Diplomatic creativity needed to resolve Russian asset plan, official says

Commemorations marking the first anniversary of the Russian invasion of Ukraine, in Brussels

By Crispian Balmer and Andreas Rinke

ROME (Reuters) - Diplomats preparing for next week's Group of Seven (G7) leaders' summit will need to be creative to find ways to leverage profits generated by Russian assets frozen in the West and help Ukraine, officials said on Friday.

The leaders of the United States, Japan, Canada, France, Germany, Italy and Britain meet from June 13-15, with discussion on how to best utilise the immobilised Russian funds near the top of their agenda.

The question has been under review for weeks and the G7 chiefs were hoping to make significant progress at their gathering in Borgo Egnazia, an exclusive resort in Italy's southeastern Puglia region.

A German government official told reporters on Friday that he did not expect a final decision would be made at the summit, but a senior Italian official said diplomats were working hard to overcome numerous technical problems.

"I am confident that diplomatic creativity and the convoluted language of us diplomats can often help in these cases when there is a genuine political will," said the Italian official, who has been following the discussions closely.

Around 260 billion euros ($281 billion) of Russian central bank funds are frozen worldwide, most of it in the European Union, generating 2.5-3.5 billion euros a year in profit.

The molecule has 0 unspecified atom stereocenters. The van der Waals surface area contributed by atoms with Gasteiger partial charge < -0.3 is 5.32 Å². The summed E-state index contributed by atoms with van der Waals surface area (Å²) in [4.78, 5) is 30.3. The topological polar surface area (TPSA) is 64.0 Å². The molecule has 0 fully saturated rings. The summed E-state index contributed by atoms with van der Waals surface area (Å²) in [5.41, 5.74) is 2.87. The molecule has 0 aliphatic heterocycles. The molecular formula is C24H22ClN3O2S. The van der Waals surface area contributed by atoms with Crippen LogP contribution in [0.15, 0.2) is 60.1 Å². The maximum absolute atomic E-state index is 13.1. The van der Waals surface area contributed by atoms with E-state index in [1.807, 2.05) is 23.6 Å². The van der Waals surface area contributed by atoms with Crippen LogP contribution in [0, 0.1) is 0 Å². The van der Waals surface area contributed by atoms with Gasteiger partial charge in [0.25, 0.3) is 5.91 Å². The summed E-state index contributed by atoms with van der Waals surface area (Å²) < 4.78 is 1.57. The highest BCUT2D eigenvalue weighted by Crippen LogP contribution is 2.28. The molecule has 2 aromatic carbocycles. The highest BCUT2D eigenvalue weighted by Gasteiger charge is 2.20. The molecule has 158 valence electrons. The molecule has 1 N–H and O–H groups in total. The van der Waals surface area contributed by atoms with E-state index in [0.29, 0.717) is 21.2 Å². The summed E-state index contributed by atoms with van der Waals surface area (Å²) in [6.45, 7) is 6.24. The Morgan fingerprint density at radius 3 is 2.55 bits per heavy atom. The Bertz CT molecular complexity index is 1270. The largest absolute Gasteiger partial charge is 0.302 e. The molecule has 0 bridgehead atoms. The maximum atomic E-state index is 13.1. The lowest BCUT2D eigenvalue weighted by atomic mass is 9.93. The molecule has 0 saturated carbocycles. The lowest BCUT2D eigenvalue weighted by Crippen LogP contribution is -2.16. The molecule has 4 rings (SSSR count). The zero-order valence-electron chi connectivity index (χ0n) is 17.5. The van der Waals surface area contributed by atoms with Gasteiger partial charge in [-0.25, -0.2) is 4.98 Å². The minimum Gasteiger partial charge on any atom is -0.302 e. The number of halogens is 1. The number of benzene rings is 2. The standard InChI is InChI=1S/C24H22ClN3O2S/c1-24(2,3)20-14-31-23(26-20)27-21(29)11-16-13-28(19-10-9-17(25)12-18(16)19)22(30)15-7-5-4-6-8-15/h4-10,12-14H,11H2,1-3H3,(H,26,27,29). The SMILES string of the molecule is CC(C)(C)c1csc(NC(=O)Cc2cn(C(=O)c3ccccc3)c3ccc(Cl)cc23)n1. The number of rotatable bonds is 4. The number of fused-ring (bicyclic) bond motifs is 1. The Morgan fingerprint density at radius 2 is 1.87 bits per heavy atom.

Some EU governments would like to skim off the interest income and invest most of it in arms purchases and some in the reconstruction of Ukraine, which has been devastated by Russia's 2022 invasion.

The United States is pushing instead to use the profits as a steady revenue stream to service a large loan of $50 billion that could be raised on the market.

Russia says any diversion of the profits from its frozen funds would amount to theft.

The Italian official said one of the problems is that the Russian funds are frozen in Europe under a sanctions regime that has to be unanimously renewed by all 27 EU governments every six months.

"If you make a loan that is repaid over 50 or 10 years, how can you use the profits of an asset that you know is frozen for only six months? This is one of the most challenging technical difficulties we are considering," the official said.

"It is purely technical, it is not a matter of will."

($1 = 0.9253 euros)

(Reporting by Crispian Balmer in Rome and Andreas Rinke in Berlin; Editing by Kirsten Donovan)